The chance to change the world is a theme close to Ahmadinezhad's heart. His August 2 speech on Iranian television was widely reported in the West in light of his proposal to debate President Obama in New York City in September. Less noted was his proposed theme for the debate: management of the world. "Why are they hostile to us?" he asked during that address. "Obviously the row is not over a bomb.... Democracy is not your problem either.... The row is over management. They want to come and occupy the Middle East and dominate the world through the Middle East.... My dears, their historic rule has come to an end.... A new era is starting, and a new wave is coming which is based on humanity, human dignity, monotheism, love, kindness, justice, and friendship.... Recently the American government has announced: 'We are ready to hold high level talks.' We said: 'Very well. We are all for talks.... We will put the international issues on the table and see who has a better solution for them....' We are saying frankly that we do not approve of their method of world management" (translation by BBC Monitoring).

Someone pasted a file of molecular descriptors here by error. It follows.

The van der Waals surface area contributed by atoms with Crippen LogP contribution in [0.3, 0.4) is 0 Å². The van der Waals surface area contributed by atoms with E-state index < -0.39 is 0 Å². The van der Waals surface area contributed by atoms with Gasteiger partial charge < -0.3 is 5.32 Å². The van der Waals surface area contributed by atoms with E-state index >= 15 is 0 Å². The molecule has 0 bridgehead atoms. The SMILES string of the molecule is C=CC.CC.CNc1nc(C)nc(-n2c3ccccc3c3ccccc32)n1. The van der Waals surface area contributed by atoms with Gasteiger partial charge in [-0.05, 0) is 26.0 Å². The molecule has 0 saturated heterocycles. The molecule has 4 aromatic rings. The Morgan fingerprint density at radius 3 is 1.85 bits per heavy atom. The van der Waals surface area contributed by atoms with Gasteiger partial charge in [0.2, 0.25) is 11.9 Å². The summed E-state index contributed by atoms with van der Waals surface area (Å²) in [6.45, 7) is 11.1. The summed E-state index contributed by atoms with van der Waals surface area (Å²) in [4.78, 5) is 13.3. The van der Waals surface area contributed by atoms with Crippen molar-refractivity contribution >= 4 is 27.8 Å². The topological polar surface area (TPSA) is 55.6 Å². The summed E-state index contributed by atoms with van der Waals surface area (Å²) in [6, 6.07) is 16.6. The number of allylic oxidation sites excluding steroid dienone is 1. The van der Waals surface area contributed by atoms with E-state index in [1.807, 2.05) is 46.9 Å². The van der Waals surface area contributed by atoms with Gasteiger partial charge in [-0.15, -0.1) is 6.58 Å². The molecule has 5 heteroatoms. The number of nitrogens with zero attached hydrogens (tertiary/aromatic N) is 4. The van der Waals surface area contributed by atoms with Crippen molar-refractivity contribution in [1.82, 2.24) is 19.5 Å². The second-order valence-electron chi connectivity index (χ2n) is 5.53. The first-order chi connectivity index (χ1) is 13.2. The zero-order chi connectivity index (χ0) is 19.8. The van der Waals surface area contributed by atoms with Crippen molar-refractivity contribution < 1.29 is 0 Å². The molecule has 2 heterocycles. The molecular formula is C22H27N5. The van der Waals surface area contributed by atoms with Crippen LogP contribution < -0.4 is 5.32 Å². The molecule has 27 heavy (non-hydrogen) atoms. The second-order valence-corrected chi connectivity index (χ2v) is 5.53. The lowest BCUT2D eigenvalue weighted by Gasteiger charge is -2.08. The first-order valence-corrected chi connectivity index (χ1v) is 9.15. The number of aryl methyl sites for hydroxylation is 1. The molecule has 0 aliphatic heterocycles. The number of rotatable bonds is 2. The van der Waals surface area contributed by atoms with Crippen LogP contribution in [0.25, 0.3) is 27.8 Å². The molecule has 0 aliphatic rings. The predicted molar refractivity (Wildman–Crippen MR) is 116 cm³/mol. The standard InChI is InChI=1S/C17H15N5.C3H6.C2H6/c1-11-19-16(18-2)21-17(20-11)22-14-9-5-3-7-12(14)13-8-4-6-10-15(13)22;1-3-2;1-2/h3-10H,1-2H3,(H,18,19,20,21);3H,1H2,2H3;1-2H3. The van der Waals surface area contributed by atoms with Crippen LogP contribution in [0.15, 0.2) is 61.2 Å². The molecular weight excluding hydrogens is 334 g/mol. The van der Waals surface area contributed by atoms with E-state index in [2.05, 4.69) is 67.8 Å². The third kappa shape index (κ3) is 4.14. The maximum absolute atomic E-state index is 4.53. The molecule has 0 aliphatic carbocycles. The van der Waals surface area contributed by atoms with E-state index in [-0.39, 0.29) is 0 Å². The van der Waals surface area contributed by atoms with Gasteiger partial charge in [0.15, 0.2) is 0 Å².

If Ahmadinezhad truly believes that Iran can change the world order, that would seem to justify taking bold actions to hasten the day. Charging ahead for grand goals irrespective of the opinions of others would certainly fit the style that he has brought to Iranian domestic politics. He has made a habit of announcing controversial initiatives, such as his proposal to provide a $1,900 grant for each child born as a way to boost population growth.